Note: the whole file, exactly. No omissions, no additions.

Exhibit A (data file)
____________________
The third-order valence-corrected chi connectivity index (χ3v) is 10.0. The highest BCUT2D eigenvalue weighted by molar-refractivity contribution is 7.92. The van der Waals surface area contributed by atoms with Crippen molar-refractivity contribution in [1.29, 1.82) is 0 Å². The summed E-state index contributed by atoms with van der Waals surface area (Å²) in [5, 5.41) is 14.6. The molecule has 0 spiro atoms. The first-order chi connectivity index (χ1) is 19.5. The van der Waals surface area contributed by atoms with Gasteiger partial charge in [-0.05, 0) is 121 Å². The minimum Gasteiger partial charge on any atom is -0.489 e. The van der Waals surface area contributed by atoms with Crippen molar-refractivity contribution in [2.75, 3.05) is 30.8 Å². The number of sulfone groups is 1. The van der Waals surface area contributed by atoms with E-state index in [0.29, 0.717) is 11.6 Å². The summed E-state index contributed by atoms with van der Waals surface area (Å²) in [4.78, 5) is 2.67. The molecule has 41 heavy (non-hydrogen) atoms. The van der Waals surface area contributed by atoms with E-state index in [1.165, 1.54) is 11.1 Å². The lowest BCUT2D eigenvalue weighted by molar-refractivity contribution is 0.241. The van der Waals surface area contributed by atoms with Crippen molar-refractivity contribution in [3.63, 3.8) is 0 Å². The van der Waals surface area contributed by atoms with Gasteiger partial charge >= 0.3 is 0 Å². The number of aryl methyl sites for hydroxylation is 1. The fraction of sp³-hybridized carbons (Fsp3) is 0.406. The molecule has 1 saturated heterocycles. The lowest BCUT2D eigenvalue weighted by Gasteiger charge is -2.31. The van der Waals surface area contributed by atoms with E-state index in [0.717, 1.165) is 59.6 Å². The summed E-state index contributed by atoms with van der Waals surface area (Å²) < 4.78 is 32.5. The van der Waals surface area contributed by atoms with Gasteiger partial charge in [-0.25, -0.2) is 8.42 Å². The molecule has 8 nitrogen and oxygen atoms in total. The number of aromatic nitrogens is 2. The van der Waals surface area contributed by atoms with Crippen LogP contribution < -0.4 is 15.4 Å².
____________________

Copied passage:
The third-order valence-corrected chi connectivity index (χ3v) is 10.0. The highest BCUT2D eigenvalue weighted by molar-refractivity contribution is 7.92. The van der Waals surface area contributed by atoms with Crippen molar-refractivity contribution in [1.29, 1.82) is 0 Å². The summed E-state index contributed by atoms with van der Waals surface area (Å²) in [5, 5.41) is 14.6. The molecule has 0 spiro atoms. The first-order chi connectivity index (χ1) is 19.5. The van der Waals surface area contributed by atoms with Gasteiger partial charge in [-0.05, 0) is 121 Å². The minimum Gasteiger partial charge on any atom is -0.489 e. The van der Waals surface area contributed by atoms with Crippen molar-refractivity contribution in [2.75, 3.05) is 30.8 Å². The number of sulfone groups is 1. The van der Waals surface area contributed by atoms with E-state index in [0.29, 0.717) is 11.6 Å². The summed E-state index contributed by atoms with van der Waals surface area (Å²) in [4.78, 5) is 2.67. The molecule has 41 heavy (non-hydrogen) atoms. The van der Waals surface area contributed by atoms with E-state index in [1.165, 1.54) is 11.1 Å². The lowest BCUT2D eigenvalue weighted by molar-refractivity contribution is 0.241. The van der Waals surface area contributed by atoms with Crippen molar-refractivity contribution in [3.63, 3.8) is 0 Å². The van der Waals surface area contributed by atoms with Gasteiger partial charge >= 0.3 is 0 Å². The number of aryl methyl sites for hydroxylation is 1. The fraction of sp³-hybridized carbons (Fsp3) is 0.406. The molecule has 1 saturated heterocycles. The lowest BCUT2D eigenvalue weighted by Gasteiger charge is -2.31. The van der Waals surface area contributed by atoms with E-state index in [0.717, 1.165) is 59.6 Å². The summed E-state index contributed by atoms with van der Waals surface area (Å²) < 4.78 is 32.5. The van der Waals surface area contributed by atoms with Gasteiger partial charge in [-0.25, -0.2) is 8.42 Å². The molecule has 8 nitrogen and oxygen atoms in total. The number of aromatic nitrogens is 2. The van der Waals surface area contributed by atoms with Crippen LogP contribution < -0.4 is 15.4 Å².